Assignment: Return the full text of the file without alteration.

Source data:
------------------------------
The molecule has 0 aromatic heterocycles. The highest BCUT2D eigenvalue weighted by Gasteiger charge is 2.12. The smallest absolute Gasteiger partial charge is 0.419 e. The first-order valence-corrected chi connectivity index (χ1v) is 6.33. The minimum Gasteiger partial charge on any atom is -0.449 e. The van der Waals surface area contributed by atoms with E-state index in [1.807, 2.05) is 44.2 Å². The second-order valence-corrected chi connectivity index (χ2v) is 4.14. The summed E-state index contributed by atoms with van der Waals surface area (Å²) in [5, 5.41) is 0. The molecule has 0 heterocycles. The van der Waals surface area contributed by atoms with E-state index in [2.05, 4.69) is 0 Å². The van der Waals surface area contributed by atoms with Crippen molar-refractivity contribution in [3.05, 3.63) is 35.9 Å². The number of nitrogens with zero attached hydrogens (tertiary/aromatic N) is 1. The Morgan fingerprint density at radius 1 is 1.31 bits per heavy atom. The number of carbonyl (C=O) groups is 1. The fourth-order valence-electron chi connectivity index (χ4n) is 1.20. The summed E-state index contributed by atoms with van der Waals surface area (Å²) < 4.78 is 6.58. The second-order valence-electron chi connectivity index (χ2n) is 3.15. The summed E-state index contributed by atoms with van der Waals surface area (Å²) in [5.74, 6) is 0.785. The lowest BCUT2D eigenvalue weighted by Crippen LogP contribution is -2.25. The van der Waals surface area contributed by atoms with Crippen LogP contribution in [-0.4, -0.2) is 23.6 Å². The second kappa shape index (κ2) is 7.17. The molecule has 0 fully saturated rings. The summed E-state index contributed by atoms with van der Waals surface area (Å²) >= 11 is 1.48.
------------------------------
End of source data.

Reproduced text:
The molecule has 0 aromatic heterocycles. The highest BCUT2D eigenvalue weighted by Gasteiger charge is 2.12. The smallest absolute Gasteiger partial charge is 0.419 e. The first-order valence-corrected chi connectivity index (χ1v) is 6.33. The minimum Gasteiger partial charge on any atom is -0.449 e. The van der Waals surface area contributed by atoms with E-state index in [1.807, 2.05) is 44.2 Å². The second-order valence-corrected chi connectivity index (χ2v) is 4.14. The summed E-state index contributed by atoms with van der Waals surface area (Å²) in [5, 5.41) is 0. The molecule has 0 heterocycles. The van der Waals surface area contributed by atoms with E-state index in [2.05, 4.69) is 0 Å². The van der Waals surface area contributed by atoms with Crippen molar-refractivity contribution in [3.05, 3.63) is 35.9 Å². The number of nitrogens with zero attached hydrogens (tertiary/aromatic N) is 1. The Morgan fingerprint density at radius 1 is 1.31 bits per heavy atom. The number of carbonyl (C=O) groups is 1. The fourth-order valence-electron chi connectivity index (χ4n) is 1.20. The summed E-state index contributed by atoms with van der Waals surface area (Å²) < 4.78 is 6.58. The second-order valence-electron chi connectivity index (χ2n) is 3.15. The summed E-state index contributed by atoms with van der Waals surface area (Å²) in [5.74, 6) is 0.785. The lowest BCUT2D eigenvalue weighted by Crippen LogP contribution is -2.25. The van der Waals surface area contributed by atoms with Crippen LogP contribution in [-0.4, -0.2) is 23.6 Å². The second kappa shape index (κ2) is 7.17. The molecule has 0 fully saturated rings. The summed E-state index contributed by atoms with van der Waals surface area (Å²) >= 11 is 1.48.